"Modern" has always been one of my least favorite genre prefixes. With the myriad of stylistic tags at artists' disposal, it seems like an odd choice to fixate on the recency of a piece of music as a means of describing its sound. As is demonstrated by any number of revivalist movements operating in the current music landscape, "modern" music isn't always a guarantee of fresh, forward-thinking ideas, and in my experience, the tag is often used to posture standard genre fare delivered with a newer sheen as something new and revelatory. Of course, there's an exception to every rule, and when it comes to this particular pet peeve of mine, I've never been happier to have a band prove me wrong as wrong as COAST do with their phenomenal self-titled debut. Every aspect of COAST embodies what "modern" jazz should represent. Over the course of the album's six brilliant tracks, the quartet executes jazz's greatest traits with precision and agility. In short, COAST offers everything jazz fans love about the genre, except this time, it's simply performed at a better, higher level.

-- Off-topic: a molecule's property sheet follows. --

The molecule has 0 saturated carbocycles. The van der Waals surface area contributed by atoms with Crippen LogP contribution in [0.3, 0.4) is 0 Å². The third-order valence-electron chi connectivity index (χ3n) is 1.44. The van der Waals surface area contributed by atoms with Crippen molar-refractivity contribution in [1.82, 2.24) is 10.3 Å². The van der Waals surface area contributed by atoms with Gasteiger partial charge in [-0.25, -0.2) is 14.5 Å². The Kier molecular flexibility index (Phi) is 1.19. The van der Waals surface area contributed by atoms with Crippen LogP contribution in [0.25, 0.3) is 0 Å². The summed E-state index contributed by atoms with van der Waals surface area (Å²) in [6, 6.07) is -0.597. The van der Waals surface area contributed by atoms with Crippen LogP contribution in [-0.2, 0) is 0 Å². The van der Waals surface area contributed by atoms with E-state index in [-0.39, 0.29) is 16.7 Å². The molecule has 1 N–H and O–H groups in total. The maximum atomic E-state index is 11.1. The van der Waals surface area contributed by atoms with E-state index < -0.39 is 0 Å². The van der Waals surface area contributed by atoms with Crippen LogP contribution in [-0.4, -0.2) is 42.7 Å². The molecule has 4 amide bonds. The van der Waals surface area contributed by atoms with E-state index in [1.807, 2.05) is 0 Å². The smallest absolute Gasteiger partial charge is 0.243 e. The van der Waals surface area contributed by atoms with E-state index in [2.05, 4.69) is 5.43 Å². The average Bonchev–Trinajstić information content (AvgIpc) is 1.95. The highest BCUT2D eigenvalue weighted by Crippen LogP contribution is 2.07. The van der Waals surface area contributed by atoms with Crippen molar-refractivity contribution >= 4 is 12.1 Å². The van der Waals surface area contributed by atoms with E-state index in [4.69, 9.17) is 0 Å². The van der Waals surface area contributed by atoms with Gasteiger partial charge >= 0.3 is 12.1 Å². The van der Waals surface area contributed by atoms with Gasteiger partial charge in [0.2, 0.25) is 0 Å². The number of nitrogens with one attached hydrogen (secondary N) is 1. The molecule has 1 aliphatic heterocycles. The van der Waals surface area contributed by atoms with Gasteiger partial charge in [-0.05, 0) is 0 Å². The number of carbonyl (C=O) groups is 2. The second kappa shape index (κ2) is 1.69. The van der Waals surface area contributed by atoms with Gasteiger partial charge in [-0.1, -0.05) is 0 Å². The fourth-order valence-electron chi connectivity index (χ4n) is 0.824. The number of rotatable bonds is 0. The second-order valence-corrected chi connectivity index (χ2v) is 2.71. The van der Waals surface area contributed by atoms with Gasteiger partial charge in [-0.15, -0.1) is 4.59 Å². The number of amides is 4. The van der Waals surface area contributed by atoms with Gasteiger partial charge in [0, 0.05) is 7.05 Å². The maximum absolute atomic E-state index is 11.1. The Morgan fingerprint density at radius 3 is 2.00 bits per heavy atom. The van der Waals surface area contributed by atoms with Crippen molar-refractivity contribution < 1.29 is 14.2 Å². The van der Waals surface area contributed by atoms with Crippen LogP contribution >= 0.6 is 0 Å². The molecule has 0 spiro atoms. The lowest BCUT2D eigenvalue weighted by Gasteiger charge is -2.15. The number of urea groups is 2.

Regardless of one's musical background, free jazz is one of those genres that can be extremely confusing and often border on nonsensical and sonically belligerent. There are even fans of jazz who still can't get into the likes of the late works of John Coltrane or anything made by Pharaoh Sanders, preferring instead to listen to other, less insane iterations of the genre. While we believe that music's value is something strictly decided by the listener, we've also found that, despite the difficulty of the genre, free jazz is incredibly rewarding. There's something undeniably special about musicians that can improvise; if music is the expression of the soul, then free jazz is the direct output of an unrestrained musical voice. While it can sound like noise, it's in fact a huge show of musicianship, as the artist in question must compress everything they know about music theory into one single point and, in a sense, abandon the strictures it causes for what they feel. In this way, we think free jazz can be one of the most magical and spiritually uplifting genres of music out there, and for those interested in exploring the genre further, the following albums are great introductions to the most liberated plane of jazz.